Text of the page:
Developmental History of Care and Control, Depression and Anger: Correlates of Maternal Sensitivity in Toddlerhood

UNCG Author/Contributor (non-UNCG co-authors, if there are any, appear on document)
Esther M. Leerkes, Professor (Creator)
The University of North Carolina at Greensboro (UNCG )
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Abstract: This study examined maternal sensitivity in response to toddler distress in relation to mothers' childhood care and control experiences with parents, maternal depression, and maternal anger. Fifty-two mothers and infants participated. Mothers reported childhood care and control experiences prenatally. At 2½ years, mothers reported depressive symptoms and anger on questionnaires, and reported maternal behavior in a daily diary for 1 week, yielding ratings of maternal sensitivity to fear and anger. Results were as follows: (a) Mothers' acceptance during childhood correlated negatively with both maternal depression and maternal anger, and positively with maternal sensitivity to fear at 2½ years; (b) maternal anger mediated the association between childhood care and maternal sensitivity to fear at 2½ years; and (c) the interaction of maternal and paternal control during childhood predicted maternal sensitivity to anger at 2½ years, controlling for maternal education. When maternal control was low, paternal control was positively associated with maternal sensitivity to anger whereas when maternal control was high, paternal control was negatively associated with maternal sensitivity to anger. Results are discussed in relation to prior studies, with particular emphasis on attachment theory. Implications for preventive intervention efforts are considered.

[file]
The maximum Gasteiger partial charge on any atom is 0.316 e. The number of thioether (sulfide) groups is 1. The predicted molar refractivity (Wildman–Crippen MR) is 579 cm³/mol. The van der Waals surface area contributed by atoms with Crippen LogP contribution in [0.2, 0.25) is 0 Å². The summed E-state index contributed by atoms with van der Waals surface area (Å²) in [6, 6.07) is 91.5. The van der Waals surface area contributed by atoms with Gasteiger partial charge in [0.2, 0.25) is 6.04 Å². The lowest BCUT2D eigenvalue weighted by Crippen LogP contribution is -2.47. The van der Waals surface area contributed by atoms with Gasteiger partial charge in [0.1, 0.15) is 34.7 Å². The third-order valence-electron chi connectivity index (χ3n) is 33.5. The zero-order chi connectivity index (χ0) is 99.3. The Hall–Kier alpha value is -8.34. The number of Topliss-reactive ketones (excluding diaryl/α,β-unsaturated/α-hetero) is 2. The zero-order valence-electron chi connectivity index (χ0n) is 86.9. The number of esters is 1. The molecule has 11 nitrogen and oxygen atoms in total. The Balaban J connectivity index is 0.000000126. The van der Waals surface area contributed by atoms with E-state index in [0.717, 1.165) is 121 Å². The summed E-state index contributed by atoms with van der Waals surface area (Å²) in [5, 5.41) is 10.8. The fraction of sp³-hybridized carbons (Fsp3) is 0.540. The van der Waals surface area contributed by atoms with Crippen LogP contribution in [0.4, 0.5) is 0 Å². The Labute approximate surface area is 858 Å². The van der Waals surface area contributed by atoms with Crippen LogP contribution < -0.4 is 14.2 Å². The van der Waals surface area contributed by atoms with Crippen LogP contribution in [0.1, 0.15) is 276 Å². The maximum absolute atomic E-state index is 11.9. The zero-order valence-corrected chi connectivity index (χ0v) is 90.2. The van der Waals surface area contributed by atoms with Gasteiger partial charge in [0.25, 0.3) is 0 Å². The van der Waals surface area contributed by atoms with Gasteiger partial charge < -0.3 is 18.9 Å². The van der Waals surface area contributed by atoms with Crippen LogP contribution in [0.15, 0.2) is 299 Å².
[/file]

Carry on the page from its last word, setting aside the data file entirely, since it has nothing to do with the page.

Additional Information

Infant Mental Health Journal, 30(2)
Language: English
Date: 2009
Child Development, Parenting, Toddlers, Parental Behavior, Maternal Sensitivity

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